The term work-life balance has never seemed quite right to me. I am not alone in disliking the term, though whereas others have trouble with the word balance, I have trouble with the duality implied by the term work-life.
First, it does not strike me as beneficial to think of one’s paid work as separate from the rest of one’s life. Attempting to disassociate myself from my professional life certainly never did me much good, for example; it only ended up reinforcing whatever unhappiness I was feeling about my job. Second, though one might think of one’s job as one thing (which, by the way, as a freelancer working at several gigs at once, I don’t), it’s pretty hard to think of the rest of one’s life as just one thing. What does my life outside of my paid work include? There’s my family, friends, writing, Zen practice, running … and, of course, plenty of (unpaid) work that needs doing. Everyone else’s lives, I’m sure, are similarly variegated. Thus work-life balance is such a misleading term. So much more than just two things need to be balanced!
At the end of August, I challenged myself to publish a post every weekday in September. As you might have noticed, I did not meet this challenge. After two weeks, it became clear that one post every weekday is just too much for me right now.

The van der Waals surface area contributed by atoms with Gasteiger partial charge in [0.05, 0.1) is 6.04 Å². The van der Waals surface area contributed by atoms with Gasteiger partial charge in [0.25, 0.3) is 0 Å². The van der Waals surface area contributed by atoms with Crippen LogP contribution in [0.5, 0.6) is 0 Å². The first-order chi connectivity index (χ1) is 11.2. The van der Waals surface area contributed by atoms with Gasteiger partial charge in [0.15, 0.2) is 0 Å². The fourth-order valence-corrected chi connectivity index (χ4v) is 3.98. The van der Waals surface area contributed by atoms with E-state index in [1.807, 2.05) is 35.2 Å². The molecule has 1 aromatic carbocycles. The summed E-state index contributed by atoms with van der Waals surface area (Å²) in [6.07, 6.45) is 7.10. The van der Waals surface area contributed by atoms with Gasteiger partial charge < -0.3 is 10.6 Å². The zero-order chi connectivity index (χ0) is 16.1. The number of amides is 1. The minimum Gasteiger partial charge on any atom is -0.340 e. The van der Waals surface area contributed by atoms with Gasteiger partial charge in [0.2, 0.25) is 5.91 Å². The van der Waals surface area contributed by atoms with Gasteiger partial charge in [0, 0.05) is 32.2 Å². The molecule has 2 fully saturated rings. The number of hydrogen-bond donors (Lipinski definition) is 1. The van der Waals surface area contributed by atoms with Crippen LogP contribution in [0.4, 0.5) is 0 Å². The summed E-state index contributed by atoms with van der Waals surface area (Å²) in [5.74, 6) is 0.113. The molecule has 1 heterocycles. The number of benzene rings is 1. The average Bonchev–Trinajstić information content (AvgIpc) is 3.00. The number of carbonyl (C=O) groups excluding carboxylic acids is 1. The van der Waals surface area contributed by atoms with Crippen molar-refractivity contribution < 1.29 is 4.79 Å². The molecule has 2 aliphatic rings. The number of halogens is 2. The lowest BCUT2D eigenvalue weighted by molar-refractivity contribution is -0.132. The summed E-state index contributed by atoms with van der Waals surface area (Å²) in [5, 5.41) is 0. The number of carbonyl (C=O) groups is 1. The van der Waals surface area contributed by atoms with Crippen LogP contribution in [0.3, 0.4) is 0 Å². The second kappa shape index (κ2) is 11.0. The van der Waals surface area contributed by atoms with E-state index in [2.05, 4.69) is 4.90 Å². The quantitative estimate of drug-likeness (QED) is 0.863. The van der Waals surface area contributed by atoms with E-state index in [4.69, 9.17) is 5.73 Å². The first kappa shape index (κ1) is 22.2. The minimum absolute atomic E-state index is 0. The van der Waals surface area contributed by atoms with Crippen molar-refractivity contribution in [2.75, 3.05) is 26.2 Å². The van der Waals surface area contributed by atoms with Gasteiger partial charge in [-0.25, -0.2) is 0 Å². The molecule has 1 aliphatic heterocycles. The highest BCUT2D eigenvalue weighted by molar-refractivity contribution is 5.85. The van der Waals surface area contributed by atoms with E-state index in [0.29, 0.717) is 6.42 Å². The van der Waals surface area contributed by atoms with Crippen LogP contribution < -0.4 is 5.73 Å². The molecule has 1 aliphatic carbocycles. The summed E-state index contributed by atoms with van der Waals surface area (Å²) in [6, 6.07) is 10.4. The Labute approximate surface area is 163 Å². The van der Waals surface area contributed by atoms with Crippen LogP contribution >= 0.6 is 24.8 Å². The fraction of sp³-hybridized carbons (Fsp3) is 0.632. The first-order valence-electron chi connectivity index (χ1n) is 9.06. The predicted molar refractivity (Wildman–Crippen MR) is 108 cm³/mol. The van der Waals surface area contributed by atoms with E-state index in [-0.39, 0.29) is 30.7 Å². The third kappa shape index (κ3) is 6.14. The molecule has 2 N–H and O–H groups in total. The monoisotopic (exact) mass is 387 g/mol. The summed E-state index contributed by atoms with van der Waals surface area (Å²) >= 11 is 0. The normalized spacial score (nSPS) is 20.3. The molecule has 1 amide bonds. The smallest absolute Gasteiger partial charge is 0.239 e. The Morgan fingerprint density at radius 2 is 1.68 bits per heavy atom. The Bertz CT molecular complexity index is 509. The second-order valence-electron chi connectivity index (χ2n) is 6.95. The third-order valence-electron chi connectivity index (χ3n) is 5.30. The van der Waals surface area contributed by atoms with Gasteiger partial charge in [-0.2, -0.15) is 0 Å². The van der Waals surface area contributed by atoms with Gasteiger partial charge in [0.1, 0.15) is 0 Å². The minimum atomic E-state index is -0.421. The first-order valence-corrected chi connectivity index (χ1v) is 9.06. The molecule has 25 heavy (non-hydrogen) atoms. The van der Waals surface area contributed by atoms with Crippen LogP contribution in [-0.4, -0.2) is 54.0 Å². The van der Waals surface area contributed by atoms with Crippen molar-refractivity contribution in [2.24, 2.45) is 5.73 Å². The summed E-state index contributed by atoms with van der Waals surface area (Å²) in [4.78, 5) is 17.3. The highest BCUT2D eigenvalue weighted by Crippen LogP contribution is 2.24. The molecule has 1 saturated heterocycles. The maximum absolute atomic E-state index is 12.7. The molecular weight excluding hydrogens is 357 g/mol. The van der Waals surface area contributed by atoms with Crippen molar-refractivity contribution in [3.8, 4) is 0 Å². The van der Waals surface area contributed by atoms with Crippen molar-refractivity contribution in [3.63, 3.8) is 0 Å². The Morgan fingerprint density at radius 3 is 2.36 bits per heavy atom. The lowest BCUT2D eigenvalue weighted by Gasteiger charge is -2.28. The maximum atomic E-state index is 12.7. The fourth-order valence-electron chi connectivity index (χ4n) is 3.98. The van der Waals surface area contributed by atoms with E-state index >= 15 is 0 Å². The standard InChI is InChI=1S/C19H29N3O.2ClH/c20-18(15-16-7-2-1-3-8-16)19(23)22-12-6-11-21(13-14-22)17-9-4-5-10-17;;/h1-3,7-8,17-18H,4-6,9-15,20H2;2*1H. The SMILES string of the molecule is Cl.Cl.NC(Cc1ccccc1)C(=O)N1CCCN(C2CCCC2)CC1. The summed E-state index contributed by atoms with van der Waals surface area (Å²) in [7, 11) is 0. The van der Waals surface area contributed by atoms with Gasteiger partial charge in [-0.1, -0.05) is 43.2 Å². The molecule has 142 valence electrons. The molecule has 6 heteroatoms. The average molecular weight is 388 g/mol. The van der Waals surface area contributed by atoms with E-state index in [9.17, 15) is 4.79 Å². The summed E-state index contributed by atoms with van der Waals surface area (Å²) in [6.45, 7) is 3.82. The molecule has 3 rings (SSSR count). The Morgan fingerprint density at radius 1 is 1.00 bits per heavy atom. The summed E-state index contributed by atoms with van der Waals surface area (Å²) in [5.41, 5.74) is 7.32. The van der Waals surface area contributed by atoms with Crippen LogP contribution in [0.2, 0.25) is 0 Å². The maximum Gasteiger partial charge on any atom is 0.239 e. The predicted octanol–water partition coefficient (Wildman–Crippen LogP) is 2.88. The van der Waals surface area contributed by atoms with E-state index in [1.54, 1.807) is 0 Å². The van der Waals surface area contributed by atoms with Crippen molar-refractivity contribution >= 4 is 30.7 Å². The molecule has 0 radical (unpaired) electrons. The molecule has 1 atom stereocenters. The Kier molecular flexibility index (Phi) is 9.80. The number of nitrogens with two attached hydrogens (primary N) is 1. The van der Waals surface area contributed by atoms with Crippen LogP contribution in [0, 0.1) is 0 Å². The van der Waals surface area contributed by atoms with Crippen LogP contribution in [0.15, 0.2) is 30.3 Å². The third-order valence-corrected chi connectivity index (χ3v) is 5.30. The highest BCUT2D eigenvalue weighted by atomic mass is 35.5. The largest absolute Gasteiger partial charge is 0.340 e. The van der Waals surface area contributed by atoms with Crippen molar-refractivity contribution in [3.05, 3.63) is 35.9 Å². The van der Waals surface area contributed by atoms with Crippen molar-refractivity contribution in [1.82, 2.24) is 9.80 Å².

This experience of too much pointed me toward a term I like much better than work-life balance. What am I seeking? Maybe not work-life balance so much as the right amount. The right amount of paid work. The right amount of family time. The right amount of writing time. And so on …
Three Ways to Find the Right Amount
Although I have not quite found the right amount of much of anything, I do believe I am making my way there. And on my way, I have gained some wisdom about the search.
- Prioritize needs — both your family’s and your own. And, as a corollary, understand that your needs include more than just food, clothing, shelter, sleep, and so on. For example, I need to write — every day. No one likes being with the anxious beast I become when I am not writing regularly.
- Develop a routine — daily, weekly, or both — that’s designed to help you meet your and your family’s needs. The less I have to think about what’s for dinner tonight or when I’m going to write the next draft of a poem, the better. Also, given a routine, I know how much time I have to give to the various parts of my life, and I can easily make adjustments, if necessary.
- Allow yourself to experiment. I never regarded my post-every-weekday challenge as a commitment so much as an experiment. This way of thinking about it allowed me to shift gears when it became clear that posting every weekday wasn’t working for me.
What tips would you add to this list?